Thursday, November 15, 2012

Who I Kissed by Janet Gurtler

Who I Kissed by Janet Gurtler
Release Date – October 1, 2012
Publisher Website –  Raincoast Books
Publisher Social Media -  Twitter
Pages - 312 pages
My Rating- 3/5
**Provided by publisher for an honest review**

Here is the Goodreads synopsis
She Never Thought A Kiss Could Kill. . . 
Samantha is new at school and just recently joined the swim team. She’s been flirting with one of her teammates, Zee, who invites her to a party and just as quickly dumps her for another girl. Hurt, but pretending not to care, she turns to his best friend, Alex, and gives him a kiss. And he dies—right in her arms. Alex was allergic to peanuts, and Samantha had eaten a peanut butter sandwich right before the party. She didn’t know. Overnight, Samantha turns into the school pariah and a media sensation explodes. Consumed with guilt, abandoned by her friends, and in jeopardy of losing her swimming scholarship, she will have to find the inner-strength to forgive herself for the tragedy.
Samantha has always been a “good girl”. She gets good grades, is one of the top swimmers in her school, and doesn’t kiss random boys. One night changes everything for her when in a moment of anger she decides to kiss a boy she just started talking to. Samantha’s life quickly changes when the boy dies after kissing her from an allergic reaction/asthma attack. Her journey of self forgiveness is touching, but more light hearted than I was expecting.

The character of Samantha is well written. She is relatable and always felt like a real teenager. The crippling grief that consumes her after Alex’s death is understandable. Samantha’s self hatred, and need to be punished for what she sees as unforgivable leads to a downward spiral of destructive behaviour. I felt connected to her, and wanted to see her a reach a place of forgiveness for herself.

The entire cast of characters is pretty realistic. The anger, grief, and disbelief resonated deeply. Each of the characters deals with the loss in their own way, and each takes their own journey out of the darkness.  The notion of self forgiveness is handled beautifully, and the significance of that step is shown.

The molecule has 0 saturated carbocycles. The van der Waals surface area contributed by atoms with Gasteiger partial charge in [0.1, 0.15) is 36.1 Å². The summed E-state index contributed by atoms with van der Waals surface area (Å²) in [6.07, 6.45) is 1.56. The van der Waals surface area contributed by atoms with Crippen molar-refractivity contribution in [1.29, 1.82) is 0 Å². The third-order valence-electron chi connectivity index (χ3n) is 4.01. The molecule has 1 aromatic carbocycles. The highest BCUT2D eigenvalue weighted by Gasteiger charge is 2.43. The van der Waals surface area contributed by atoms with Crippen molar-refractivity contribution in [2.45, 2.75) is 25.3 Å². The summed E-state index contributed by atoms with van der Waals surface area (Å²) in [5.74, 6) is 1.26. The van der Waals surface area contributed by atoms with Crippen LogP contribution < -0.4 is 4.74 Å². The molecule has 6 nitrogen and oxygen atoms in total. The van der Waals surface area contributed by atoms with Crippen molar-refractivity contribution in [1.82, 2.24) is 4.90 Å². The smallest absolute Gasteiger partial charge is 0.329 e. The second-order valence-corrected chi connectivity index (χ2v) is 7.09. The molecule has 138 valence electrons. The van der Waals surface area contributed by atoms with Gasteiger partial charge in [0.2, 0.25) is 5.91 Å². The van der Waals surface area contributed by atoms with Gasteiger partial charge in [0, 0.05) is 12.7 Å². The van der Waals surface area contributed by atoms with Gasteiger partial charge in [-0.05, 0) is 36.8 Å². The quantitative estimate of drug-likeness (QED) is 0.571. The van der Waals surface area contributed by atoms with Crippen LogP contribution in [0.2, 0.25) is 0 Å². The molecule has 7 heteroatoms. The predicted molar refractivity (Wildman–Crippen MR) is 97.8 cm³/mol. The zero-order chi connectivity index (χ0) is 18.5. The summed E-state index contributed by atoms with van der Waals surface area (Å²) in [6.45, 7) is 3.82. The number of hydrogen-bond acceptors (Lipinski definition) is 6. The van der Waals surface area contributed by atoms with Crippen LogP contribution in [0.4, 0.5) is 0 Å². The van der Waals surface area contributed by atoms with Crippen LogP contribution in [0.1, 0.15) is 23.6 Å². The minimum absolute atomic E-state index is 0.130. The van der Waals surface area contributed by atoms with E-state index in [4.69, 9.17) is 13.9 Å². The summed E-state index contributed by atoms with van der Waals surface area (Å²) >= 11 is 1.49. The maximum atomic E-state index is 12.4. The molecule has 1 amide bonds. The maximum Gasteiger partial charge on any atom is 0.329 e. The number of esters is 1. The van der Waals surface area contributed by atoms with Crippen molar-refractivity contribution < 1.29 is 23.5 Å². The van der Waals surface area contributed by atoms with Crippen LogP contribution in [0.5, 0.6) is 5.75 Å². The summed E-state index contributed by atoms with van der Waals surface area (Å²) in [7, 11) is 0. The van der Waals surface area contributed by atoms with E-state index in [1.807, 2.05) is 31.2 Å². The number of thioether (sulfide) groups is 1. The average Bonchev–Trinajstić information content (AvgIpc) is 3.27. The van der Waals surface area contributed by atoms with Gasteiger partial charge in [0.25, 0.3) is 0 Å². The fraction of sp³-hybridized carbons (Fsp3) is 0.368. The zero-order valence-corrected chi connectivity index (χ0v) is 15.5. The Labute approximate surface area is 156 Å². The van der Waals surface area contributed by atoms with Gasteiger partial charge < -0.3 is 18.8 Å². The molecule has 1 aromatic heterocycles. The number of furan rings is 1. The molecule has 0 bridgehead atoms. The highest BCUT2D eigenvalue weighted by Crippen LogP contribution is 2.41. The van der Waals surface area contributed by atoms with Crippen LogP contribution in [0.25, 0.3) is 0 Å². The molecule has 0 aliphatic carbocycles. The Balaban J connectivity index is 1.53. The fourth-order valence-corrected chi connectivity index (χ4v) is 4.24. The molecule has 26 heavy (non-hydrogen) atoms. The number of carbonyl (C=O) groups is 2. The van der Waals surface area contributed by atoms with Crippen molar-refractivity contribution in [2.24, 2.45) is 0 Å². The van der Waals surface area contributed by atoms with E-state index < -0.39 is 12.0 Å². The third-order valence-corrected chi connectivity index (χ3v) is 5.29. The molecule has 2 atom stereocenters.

The comedic relief comes from Samantha’s Aunt Allie. A spiritual free spirit with a sweet Chiwawa. She’s spunky, and funny.

The relationship between Samantha and her father was wonderful. A relationship that showed each as an individual who makes mistakes, while showing that love that knits families together. It was refreshing in YA to see such a strong portrayal of a father/daughter dynamic.

This novel does come off much lighter than you might expect. The over all message is not one of sadness, but rather education and working through grief.  However, this lightness caused a bit of a disconnect with me. The events of the story are so crushing for the main character, that the lighter tone took me out of the feelings I was having. It’s a small thing and may not distract for others, but I found it noticeable.

The author’s main goal, through this novel, is to raise awareness. The danger of a potential second hand reaction is scary, and I would bet it doesn’t cross a lot of people’s minds. Those not living with a serve allergy (either themselves or someone close to them) may not recognize this as a risk in public places. The novel is successful in making you think, and consider this type of situation.

A thought provoking novel that shines light on a danger that is given very little attention. The story was ultimately touching, but just didn’t resonate as strongly as I wished it would have.


  1. I really like the sound of this story, and I have it sitting on my shelf to read at some point. I like the idea of the character dealing with the grief and the guilt of it being her fault. The thing that scares me is the lightness of the story, I was hoping it would be a little more heavy hitting. I think I'll give it a try at some point though. Great review!

  2. I've always been curious about this one, but didn't pick it up yet because I thought it sounds a little bit too depressing. And hearing that it's lighter than one would think makes me either want to read it immediately or never pick it up because that lightness might not really reflect the serious topic. :( Very unsure.
    But I'm glad you liked it. Thanks a lot for your honesty!


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